This famous question was first uttered by Cain after God asked him where Able was. Cain, of course, had killed him since he had given the better sacrifice. Why do we ask this question today? Because we do not want to take responsibility for something someone else does– especially when we know about what’s going on.
Take for instance this letter to “Dear Abby”. In it, we learn that there is a sister that is aware that her sister, “Cindy,” is practicing a deadly activity because it gives her a high. Her addiction is not to drugs or alcohol, but to the “choking game.” This is where you voluntarily cut off oxygen to your brain for the high that you get as the air is less and less.
This worried sister wants to know what to do. After all, if she chooses not to monitor her sister, she fears that the sister will do it alone and risk her life. At the same time, she doesn’t want to encourage her sister to do this– and she makes this comment:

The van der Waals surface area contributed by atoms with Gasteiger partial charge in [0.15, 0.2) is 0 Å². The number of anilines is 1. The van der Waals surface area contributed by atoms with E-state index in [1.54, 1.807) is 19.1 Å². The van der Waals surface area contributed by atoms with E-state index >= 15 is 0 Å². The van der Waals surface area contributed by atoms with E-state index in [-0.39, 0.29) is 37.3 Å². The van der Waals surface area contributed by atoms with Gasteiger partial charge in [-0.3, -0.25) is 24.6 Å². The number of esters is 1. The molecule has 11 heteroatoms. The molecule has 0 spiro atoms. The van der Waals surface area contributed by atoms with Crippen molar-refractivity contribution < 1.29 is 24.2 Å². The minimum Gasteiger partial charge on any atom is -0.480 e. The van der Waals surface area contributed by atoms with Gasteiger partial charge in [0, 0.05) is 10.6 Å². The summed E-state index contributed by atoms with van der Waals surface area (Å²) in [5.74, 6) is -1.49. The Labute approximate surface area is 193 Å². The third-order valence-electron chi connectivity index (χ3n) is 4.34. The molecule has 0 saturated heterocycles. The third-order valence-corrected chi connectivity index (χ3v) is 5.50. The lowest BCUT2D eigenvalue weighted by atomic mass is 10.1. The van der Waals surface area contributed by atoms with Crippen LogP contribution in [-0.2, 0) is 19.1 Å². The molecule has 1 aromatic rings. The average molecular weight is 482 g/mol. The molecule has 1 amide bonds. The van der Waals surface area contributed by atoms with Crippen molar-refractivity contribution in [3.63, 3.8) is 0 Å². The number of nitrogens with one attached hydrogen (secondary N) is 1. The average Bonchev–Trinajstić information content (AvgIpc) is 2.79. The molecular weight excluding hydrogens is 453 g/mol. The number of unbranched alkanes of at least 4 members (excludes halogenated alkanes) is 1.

Cindy and I have an understanding. We don’t tell our parents on each other, and she hasn’t told on me when she’s known things that would get me in trouble. However, I think I should make an exception when her life may be in danger.
It’s as if we can hear “Worried Sister” ask, “Am I my sister’s keeper?” I know about something in my sister’s life that could be the end of it, but what should I do about it?
Fortunately, Dear Abby suggests that she tell her parents immediately– since this high that she’s hooked on is as strong as other dangerous substances, but I would like to ask the further question.
What in the life of your family or friends do you know about that you are not talking to them or someone in responsibility about? What are you covering up? You see, we are our brother’s keeper– whether they are our biological siblings or our spiritual ones. It’s not enough for us to see a sin and keep walking, or walk to the other side. That’s what the priest and the Levite did in the story of the Good Samaritan. No, we’re commanded that if we see a brother overtaken in a fault, we are to restore that brother.
This isn’t easy, and that’s why we want people say that we are not our brother’s keeper. It will take work– and it might take an admission of wrong doing in our own lives that we will need to get out of the way before we can minister to the one in trouble. (The whole speck vs. beam passage in Matthew.) How can we say we love one another if we cannot spend the time to reach out to another to help them in their time of need?
What kind of brother/sister are you?